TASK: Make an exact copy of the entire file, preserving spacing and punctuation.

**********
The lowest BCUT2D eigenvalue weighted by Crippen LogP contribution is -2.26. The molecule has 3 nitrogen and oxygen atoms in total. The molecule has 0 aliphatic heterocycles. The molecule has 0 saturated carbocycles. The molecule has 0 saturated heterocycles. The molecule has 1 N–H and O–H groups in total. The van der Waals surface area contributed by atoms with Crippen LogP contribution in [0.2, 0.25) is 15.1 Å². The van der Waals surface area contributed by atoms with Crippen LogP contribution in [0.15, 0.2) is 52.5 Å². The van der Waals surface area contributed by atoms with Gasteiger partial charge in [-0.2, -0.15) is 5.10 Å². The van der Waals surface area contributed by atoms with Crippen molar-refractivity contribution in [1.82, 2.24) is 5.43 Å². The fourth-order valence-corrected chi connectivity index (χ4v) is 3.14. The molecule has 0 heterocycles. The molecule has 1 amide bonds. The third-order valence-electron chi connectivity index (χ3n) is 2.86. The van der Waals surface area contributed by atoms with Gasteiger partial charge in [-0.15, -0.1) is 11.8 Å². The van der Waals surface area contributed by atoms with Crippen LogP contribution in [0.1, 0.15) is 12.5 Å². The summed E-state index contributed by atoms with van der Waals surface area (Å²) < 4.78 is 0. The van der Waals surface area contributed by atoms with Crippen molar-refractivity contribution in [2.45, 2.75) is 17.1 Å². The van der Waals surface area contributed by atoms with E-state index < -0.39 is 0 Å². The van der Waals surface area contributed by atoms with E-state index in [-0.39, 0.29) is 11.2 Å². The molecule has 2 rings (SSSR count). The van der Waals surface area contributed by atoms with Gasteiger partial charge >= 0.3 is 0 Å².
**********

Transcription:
The lowest BCUT2D eigenvalue weighted by Crippen LogP contribution is -2.26. The molecule has 3 nitrogen and oxygen atoms in total. The molecule has 0 aliphatic heterocycles. The molecule has 0 saturated carbocycles. The molecule has 0 saturated heterocycles. The molecule has 1 N–H and O–H groups in total. The van der Waals surface area contributed by atoms with Crippen LogP contribution in [0.2, 0.25) is 15.1 Å². The van der Waals surface area contributed by atoms with Crippen LogP contribution in [0.15, 0.2) is 52.5 Å². The van der Waals surface area contributed by atoms with Gasteiger partial charge in [-0.2, -0.15) is 5.10 Å². The van der Waals surface area contributed by atoms with Crippen molar-refractivity contribution in [1.82, 2.24) is 5.43 Å². The fourth-order valence-corrected chi connectivity index (χ4v) is 3.14. The molecule has 0 heterocycles. The molecule has 1 amide bonds. The third-order valence-electron chi connectivity index (χ3n) is 2.86. The van der Waals surface area contributed by atoms with Gasteiger partial charge in [-0.15, -0.1) is 11.8 Å². The van der Waals surface area contributed by atoms with Crippen LogP contribution in [0.1, 0.15) is 12.5 Å². The summed E-state index contributed by atoms with van der Waals surface area (Å²) < 4.78 is 0. The van der Waals surface area contributed by atoms with Crippen molar-refractivity contribution in [2.45, 2.75) is 17.1 Å². The van der Waals surface area contributed by atoms with E-state index < -0.39 is 0 Å². The van der Waals surface area contributed by atoms with E-state index in [-0.39, 0.29) is 11.2 Å². The molecule has 2 rings (SSSR count). The van der Waals surface area contributed by atoms with Gasteiger partial charge >= 0.3 is 0 Å².